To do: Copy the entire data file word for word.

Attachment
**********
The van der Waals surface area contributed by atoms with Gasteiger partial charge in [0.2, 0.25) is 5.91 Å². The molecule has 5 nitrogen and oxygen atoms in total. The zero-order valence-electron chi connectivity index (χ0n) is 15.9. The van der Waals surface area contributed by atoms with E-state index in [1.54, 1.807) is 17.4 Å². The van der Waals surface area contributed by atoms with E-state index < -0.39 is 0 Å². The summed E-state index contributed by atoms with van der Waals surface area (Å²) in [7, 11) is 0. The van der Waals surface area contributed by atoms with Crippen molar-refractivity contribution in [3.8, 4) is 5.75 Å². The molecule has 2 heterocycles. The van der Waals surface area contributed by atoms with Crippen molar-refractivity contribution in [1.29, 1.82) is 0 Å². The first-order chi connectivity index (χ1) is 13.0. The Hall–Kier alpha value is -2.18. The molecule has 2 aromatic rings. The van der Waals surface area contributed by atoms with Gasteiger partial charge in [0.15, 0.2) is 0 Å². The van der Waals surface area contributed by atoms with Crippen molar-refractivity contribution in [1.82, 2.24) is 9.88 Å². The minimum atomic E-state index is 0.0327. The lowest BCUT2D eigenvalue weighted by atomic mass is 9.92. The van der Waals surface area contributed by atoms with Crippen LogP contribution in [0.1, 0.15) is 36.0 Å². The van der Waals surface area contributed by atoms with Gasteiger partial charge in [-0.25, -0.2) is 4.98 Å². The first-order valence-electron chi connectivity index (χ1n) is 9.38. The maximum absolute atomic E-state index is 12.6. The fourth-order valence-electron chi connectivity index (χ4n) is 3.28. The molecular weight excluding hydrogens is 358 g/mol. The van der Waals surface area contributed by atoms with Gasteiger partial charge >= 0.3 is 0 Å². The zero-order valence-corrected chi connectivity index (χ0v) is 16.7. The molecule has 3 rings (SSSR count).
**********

The van der Waals surface area contributed by atoms with Gasteiger partial charge in [0.2, 0.25) is 5.91 Å². The molecule has 5 nitrogen and oxygen atoms in total. The zero-order valence-electron chi connectivity index (χ0n) is 15.9. The van der Waals surface area contributed by atoms with E-state index in [1.54, 1.807) is 17.4 Å². The van der Waals surface area contributed by atoms with E-state index < -0.39 is 0 Å². The summed E-state index contributed by atoms with van der Waals surface area (Å²) in [7, 11) is 0. The van der Waals surface area contributed by atoms with Crippen molar-refractivity contribution in [3.8, 4) is 5.75 Å². The molecule has 2 heterocycles. The van der Waals surface area contributed by atoms with Crippen molar-refractivity contribution in [1.29, 1.82) is 0 Å². The first-order chi connectivity index (χ1) is 13.0. The Hall–Kier alpha value is -2.18. The molecule has 2 aromatic rings. The van der Waals surface area contributed by atoms with Gasteiger partial charge in [0.15, 0.2) is 0 Å². The van der Waals surface area contributed by atoms with Crippen molar-refractivity contribution in [1.82, 2.24) is 9.88 Å². The minimum atomic E-state index is 0.0327. The lowest BCUT2D eigenvalue weighted by atomic mass is 9.92. The van der Waals surface area contributed by atoms with Crippen LogP contribution in [0.1, 0.15) is 36.0 Å². The van der Waals surface area contributed by atoms with Gasteiger partial charge in [-0.25, -0.2) is 4.98 Å². The first-order valence-electron chi connectivity index (χ1n) is 9.38. The maximum absolute atomic E-state index is 12.6. The fourth-order valence-electron chi connectivity index (χ4n) is 3.28. The molecular weight excluding hydrogens is 358 g/mol. The van der Waals surface area contributed by atoms with Gasteiger partial charge >= 0.3 is 0 Å². The zero-order valence-corrected chi connectivity index (χ0v) is 16.7. The molecule has 3 rings (SSSR count).